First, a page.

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Bolivia’s blunt message to leaders drunk on power

There’s much we still need to know about what has unfolded in Bolivia, but one thing is clear: Evo Morales, who on Sunday resigned the presidency under overwhelming pressure — some call it a coup, others say it’s a path to restoring democracy – could have left office at the end of almost 14 years in power and remained a beloved figure for most Bolivians. Instead, he refused to accept the democratic limits on his power.

Morales tried to stay in office against his people’s will. Now his legacy is in question, as is the future of Bolivia.

The story of Morales, the country’s first indigenous president, is one of first hope and optimism, which was then overpowered by ego and disillusionment.

And it is a reminder that Latin Americans are not looking for saviors. The age of caudillos and redeemers is over. They want government for everyone, and results-oriented democracy.

Morales became president in 2006, at the height of the so-called pink tide, when leftist presidents were winning elections across the region. He vowed to undo centuries of exploitation, racism and inequality, and to a large extent he kept his word. His policies slashed poverty and brought economic growth. But even his strongest supporters gradually grew concerned over his excessive attachment to power.

Under his direction, Bolivia enacted a new constitution in 2009, limiting presidents to two consecutive terms. He was elected again in 2009, and won a third time in 2014, claiming his first term under the old constitution didn’t count. He also promised he would not seek another term, a promise he would break this year.

He had never lost an election, and was growing steadily more powerful, his self-regard expanding in tandem. His Movement For Socialism (MAS) had gained control of all the branches of government and much of the media.

Some Bolivians started looking askance when the president built a gleaming new 29-story presidential palace in the impoverished capital, and then a multimillion-dollar museum honoring, well, himself.

After 10 years in office, many wondered if their president would ever agree to leave power. They had seen democracy destroyed in Venezuela and Nicaragua. The MAS supermajority in Congress, beholden to the president, started pushing to allow him another term. An indigenous Aymara legislator poignantly protested, wearing a cardboard crown in the National Assembly and campaigning with the sarcastic slogan, “I also want to be king.”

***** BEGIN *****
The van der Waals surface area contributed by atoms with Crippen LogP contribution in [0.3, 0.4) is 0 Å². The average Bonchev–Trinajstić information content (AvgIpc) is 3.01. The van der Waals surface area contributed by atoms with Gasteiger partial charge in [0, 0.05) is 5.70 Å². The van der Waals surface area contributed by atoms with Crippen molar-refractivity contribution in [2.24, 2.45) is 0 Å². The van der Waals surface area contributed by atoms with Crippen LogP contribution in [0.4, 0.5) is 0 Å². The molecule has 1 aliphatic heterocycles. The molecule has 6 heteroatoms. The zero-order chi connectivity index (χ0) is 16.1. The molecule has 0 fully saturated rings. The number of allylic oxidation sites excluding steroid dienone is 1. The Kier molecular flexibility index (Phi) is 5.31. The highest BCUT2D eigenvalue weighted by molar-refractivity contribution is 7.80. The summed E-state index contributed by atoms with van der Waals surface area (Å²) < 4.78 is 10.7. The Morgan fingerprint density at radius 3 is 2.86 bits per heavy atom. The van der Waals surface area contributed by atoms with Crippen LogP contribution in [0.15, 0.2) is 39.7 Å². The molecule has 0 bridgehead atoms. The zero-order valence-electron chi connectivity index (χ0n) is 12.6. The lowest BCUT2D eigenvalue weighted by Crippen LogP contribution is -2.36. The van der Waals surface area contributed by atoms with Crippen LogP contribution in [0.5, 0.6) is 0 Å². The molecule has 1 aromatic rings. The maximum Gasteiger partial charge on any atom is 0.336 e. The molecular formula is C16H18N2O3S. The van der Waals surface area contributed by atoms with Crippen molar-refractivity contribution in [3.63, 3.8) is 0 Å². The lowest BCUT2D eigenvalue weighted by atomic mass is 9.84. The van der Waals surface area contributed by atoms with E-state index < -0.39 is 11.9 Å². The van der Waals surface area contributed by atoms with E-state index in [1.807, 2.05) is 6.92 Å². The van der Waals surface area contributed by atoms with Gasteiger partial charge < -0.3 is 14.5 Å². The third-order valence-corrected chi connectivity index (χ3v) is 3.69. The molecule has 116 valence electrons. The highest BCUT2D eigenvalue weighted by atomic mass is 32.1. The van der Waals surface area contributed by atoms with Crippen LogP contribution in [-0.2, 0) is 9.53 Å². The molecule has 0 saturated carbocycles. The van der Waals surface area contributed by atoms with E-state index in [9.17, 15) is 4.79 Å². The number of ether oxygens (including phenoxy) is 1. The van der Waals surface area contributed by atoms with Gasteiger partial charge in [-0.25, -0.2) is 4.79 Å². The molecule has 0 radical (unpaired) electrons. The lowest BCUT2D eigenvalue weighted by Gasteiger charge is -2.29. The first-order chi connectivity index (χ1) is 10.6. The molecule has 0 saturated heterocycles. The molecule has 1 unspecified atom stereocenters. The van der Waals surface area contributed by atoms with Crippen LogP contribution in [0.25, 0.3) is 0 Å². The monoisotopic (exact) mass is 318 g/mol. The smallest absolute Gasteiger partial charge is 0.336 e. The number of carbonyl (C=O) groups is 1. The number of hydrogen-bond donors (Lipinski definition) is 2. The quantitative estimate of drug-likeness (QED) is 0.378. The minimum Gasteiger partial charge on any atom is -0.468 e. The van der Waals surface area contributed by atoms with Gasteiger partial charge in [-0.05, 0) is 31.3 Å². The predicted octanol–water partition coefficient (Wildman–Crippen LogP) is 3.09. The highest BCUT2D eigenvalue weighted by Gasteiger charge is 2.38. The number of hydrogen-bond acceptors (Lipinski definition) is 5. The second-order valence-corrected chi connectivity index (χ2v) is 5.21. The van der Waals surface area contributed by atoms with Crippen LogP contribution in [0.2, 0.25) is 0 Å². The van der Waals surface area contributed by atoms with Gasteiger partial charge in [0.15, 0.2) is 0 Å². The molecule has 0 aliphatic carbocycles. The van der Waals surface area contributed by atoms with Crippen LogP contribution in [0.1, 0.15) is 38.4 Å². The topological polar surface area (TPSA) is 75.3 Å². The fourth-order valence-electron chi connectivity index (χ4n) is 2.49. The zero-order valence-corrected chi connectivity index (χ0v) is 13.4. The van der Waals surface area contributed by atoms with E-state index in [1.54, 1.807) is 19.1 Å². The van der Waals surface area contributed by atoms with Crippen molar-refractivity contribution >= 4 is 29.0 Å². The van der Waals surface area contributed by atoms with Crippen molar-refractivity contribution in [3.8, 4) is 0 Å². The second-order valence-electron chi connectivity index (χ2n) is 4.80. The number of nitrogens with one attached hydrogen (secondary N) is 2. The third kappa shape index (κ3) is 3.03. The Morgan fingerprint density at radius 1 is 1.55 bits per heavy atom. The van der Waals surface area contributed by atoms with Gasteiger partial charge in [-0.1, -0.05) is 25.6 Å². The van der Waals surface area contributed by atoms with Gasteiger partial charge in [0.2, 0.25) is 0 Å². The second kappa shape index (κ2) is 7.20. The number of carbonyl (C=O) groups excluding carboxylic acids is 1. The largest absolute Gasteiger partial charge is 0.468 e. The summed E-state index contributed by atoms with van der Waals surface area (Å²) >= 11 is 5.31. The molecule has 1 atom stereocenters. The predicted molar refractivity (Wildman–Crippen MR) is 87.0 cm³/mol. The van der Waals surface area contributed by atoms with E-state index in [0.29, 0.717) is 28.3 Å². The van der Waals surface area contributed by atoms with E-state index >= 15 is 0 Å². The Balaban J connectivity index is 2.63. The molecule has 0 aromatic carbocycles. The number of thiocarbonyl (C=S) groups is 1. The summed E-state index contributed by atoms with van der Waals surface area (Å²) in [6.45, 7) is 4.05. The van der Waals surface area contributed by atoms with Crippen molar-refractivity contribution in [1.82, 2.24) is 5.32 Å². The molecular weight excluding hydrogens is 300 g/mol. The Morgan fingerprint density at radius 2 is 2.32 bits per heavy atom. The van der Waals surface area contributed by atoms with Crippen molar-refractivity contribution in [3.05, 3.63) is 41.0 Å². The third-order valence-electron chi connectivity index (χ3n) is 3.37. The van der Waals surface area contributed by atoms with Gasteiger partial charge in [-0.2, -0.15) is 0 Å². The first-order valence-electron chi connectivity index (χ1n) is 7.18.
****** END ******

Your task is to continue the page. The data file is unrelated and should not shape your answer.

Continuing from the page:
Morales, who insists he is a man of the people, decided to put the question to voters, sure they would support him. But in a 2016 referendum, they narrowly voted “No” to a fourth term.

The president refused to take no for an answer. He went to the constitutional court, also considered friendly to the president, which offered a novel argument that could potentially keep Morales in office forever, claiming term limits are a human rights violation.

But Morales still had to win the election. The rules dictated that if he didn’t win an outright majority, he needed 10% more votes than the runner-up, or else he would face a runoff. After the polls closed last month, the vote count was showing Morales in first place, but not far enough to avoid a runoff that he would very likely lose.

Suddenly the counting stopped. For 24 hours no one knew what was happening. When results restarted, he quickly secured the necessary margin and declared victory.

The streets erupted amid cries of fraud. International observers agreed. The former foreign minister of Costa Rica, Manuel Gonzales, leading an observer mission of the Organization of American States (OAS), called it an “inexplicable change in trend.” The European Union, United Nations, the US and other countries backed the OAS.

As massive protests roiled the country, preliminary results of an OAS audit found “manipulations to the computer systems” and vote totals in places that exceeded the number of registered voters. It was, the OAS said, “overwhelming” evidence that the vote was not credible.

At that point, Morales agreed to another election, but his loss of trust was irreparable.

In a perfect situation, Bolivia would have a fuller investigation and a new election with credible results. Instead, Morales has been forced from power by the actions of the military. He and his backers are emphatic that this was a coup. His critics claim his removal saves Bolivian democracy. The coming days will show whether the country can return to peace and a democratic path, or if darker days lie ahead.

Bolivia’s and Morales’ saga is a reminder to the rest of Latin America — and, indeed, the world — that despite the all-too-visible flaws in democracy, it remains the system that most people prefer. Even a president who has produced good results for his country can throw it all away by ignoring that fact. Few people anymore want an all-powerful ruler. Nobody, no matter how charismatic, skilled or even beloved, gets to keep power forever.

Article Topic Follows: Politics

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